UK Inflation Expectations At 5-year High: BoE/TNS Survey

LONDON (Alliance News) - UK inflation expectations for the coming year rose to their highest ...

Alliance News 7 December, 2018 | 10:58AM
Email Form

LONDON (Alliance News) - UK inflation expectations for the coming year rose to their highest level in five years, survey data from the Bank of England showed on Friday.

Median expectations of the rate of inflation over the coming year were 3.2%, compared to 3.0% in August, the results of the quarterly Bank of England/TNS Inflation Attitudes Survey showed.

The 3.2% expectation was the highest since the November survey of 2013, when the year-ahead inflation was projected at 3.6%.

The survey was conducted between November 2 and 6 among 2197 people. The Bank of England target's inflation at 2%. In October, inflation was 2.4%. Price growth hit a peak of 3.1% in November 2017. Survey respondents said the current rate of inflation was 3.1% versus 2.9% in the August survey. They expect inflation to be 2.8% in two years' time and 3.5% in five years. Regarding the future path of interest rates, 53% of survey respondents expected rates to rise over the next 12 months, which was less than the 58% in August. Britain is preparing to leave the EU on March 29, 2019. The Bank of England has warned that a no-deal Brexit would cause a severe recession in the UK, the kind not even seen during the global financial crisis a decade ago.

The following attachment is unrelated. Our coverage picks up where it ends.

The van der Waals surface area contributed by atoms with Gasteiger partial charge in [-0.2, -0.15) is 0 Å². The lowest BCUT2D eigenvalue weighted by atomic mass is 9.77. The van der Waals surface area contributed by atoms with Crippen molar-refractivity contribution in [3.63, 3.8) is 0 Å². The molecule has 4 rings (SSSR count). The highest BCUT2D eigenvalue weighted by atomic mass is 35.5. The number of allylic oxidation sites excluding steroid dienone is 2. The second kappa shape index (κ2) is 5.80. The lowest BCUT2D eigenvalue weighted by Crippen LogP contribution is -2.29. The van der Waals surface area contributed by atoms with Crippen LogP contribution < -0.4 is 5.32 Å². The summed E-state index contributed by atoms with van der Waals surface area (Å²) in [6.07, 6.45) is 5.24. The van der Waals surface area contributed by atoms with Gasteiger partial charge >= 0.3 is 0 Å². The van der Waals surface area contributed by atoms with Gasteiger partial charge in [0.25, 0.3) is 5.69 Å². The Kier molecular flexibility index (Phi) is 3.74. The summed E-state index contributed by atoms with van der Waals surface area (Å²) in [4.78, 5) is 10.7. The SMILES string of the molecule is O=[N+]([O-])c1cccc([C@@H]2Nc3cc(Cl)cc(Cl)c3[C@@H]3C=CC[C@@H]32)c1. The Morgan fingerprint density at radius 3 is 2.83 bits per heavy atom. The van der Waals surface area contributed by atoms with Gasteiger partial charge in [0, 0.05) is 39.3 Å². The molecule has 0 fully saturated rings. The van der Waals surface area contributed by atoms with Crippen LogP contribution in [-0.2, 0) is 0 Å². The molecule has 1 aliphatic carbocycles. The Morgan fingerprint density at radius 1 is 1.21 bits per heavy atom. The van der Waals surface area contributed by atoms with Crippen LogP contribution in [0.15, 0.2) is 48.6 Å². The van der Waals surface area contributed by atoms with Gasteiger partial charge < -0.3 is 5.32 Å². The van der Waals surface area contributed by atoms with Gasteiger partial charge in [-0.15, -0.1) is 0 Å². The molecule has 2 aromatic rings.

The central bank's analysis projected that inflation could hit 6.5% as the pound dives in a no-deal or disorderly Brexit.

BoE Governor Mark Carney also predicted that food prices could jump as much as 10% if there is a 25% slump in the pound due to a no-deal Brexit.

Elsewhere on Friday, survey results from IHS Markit showed that permanent placements and temporary billings grew softly in November. However, temporary pay grew at the fastest pace since July 2007.

Copyright RTT News/dpa-AFX

Email Form
About Author Alliance News

Alliance News provides Morningstar with continuously updating coverage of news affecting listed companies.